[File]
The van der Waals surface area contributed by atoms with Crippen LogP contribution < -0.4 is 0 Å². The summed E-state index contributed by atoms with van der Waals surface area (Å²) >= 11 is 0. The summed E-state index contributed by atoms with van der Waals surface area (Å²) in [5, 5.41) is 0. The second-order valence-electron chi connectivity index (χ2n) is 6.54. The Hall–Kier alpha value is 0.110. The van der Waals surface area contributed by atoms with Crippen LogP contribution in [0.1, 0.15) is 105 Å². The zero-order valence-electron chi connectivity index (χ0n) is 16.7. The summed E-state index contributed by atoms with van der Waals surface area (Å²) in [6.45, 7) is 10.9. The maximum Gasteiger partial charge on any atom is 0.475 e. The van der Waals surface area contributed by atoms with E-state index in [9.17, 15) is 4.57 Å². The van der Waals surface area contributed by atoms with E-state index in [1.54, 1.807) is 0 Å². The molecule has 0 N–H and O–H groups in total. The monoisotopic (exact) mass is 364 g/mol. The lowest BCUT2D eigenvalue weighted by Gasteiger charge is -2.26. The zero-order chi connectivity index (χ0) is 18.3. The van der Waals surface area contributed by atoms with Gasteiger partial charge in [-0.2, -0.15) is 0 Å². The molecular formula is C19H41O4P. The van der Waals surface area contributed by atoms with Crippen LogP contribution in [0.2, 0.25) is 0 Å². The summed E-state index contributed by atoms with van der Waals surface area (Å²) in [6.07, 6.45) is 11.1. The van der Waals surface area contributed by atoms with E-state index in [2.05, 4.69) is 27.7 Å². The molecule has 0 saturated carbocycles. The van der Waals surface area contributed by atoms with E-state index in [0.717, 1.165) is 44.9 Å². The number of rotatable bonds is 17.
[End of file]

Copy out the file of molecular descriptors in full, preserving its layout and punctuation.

The van der Waals surface area contributed by atoms with Crippen LogP contribution < -0.4 is 0 Å². The summed E-state index contributed by atoms with van der Waals surface area (Å²) >= 11 is 0. The summed E-state index contributed by atoms with van der Waals surface area (Å²) in [5, 5.41) is 0. The second-order valence-electron chi connectivity index (χ2n) is 6.54. The Hall–Kier alpha value is 0.110. The van der Waals surface area contributed by atoms with Crippen LogP contribution in [0.1, 0.15) is 105 Å². The zero-order valence-electron chi connectivity index (χ0n) is 16.7. The summed E-state index contributed by atoms with van der Waals surface area (Å²) in [6.45, 7) is 10.9. The maximum Gasteiger partial charge on any atom is 0.475 e. The van der Waals surface area contributed by atoms with E-state index in [9.17, 15) is 4.57 Å². The van der Waals surface area contributed by atoms with E-state index in [1.54, 1.807) is 0 Å². The molecule has 0 N–H and O–H groups in total. The monoisotopic (exact) mass is 364 g/mol. The lowest BCUT2D eigenvalue weighted by Gasteiger charge is -2.26. The zero-order chi connectivity index (χ0) is 18.3. The van der Waals surface area contributed by atoms with Gasteiger partial charge in [-0.2, -0.15) is 0 Å². The molecular formula is C19H41O4P. The van der Waals surface area contributed by atoms with Crippen LogP contribution in [0.2, 0.25) is 0 Å². The summed E-state index contributed by atoms with van der Waals surface area (Å²) in [6.07, 6.45) is 11.1. The van der Waals surface area contributed by atoms with E-state index in [2.05, 4.69) is 27.7 Å². The molecule has 0 saturated carbocycles. The van der Waals surface area contributed by atoms with E-state index in [0.717, 1.165) is 44.9 Å². The number of rotatable bonds is 17.